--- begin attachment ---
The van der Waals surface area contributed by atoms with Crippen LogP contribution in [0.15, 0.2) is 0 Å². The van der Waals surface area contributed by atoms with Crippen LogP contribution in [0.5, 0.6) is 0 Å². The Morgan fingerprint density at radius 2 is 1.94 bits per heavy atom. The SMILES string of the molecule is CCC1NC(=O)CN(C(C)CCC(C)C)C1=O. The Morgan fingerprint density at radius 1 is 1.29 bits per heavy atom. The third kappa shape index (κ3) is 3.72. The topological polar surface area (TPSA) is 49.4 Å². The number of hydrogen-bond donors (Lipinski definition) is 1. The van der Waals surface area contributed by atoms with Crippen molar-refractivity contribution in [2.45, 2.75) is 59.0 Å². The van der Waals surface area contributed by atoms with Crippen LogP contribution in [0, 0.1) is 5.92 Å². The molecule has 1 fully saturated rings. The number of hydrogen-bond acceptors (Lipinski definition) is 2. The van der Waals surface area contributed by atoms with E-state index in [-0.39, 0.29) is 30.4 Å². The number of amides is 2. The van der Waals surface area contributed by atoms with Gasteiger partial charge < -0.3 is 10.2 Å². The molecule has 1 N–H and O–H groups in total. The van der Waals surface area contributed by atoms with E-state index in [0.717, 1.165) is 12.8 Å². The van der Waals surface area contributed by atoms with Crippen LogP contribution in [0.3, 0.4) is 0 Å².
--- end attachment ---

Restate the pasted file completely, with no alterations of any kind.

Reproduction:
The van der Waals surface area contributed by atoms with Crippen LogP contribution in [0.15, 0.2) is 0 Å². The van der Waals surface area contributed by atoms with Crippen LogP contribution in [0.5, 0.6) is 0 Å². The Morgan fingerprint density at radius 2 is 1.94 bits per heavy atom. The SMILES string of the molecule is CCC1NC(=O)CN(C(C)CCC(C)C)C1=O. The Morgan fingerprint density at radius 1 is 1.29 bits per heavy atom. The third kappa shape index (κ3) is 3.72. The topological polar surface area (TPSA) is 49.4 Å². The number of hydrogen-bond donors (Lipinski definition) is 1. The van der Waals surface area contributed by atoms with Crippen molar-refractivity contribution in [2.45, 2.75) is 59.0 Å². The van der Waals surface area contributed by atoms with Crippen LogP contribution in [0, 0.1) is 5.92 Å². The molecule has 1 fully saturated rings. The number of hydrogen-bond acceptors (Lipinski definition) is 2. The van der Waals surface area contributed by atoms with E-state index in [-0.39, 0.29) is 30.4 Å². The number of amides is 2. The van der Waals surface area contributed by atoms with Gasteiger partial charge < -0.3 is 10.2 Å². The molecule has 1 N–H and O–H groups in total. The van der Waals surface area contributed by atoms with E-state index in [0.717, 1.165) is 12.8 Å². The van der Waals surface area contributed by atoms with Crippen LogP contribution in [0.3, 0.4) is 0 Å².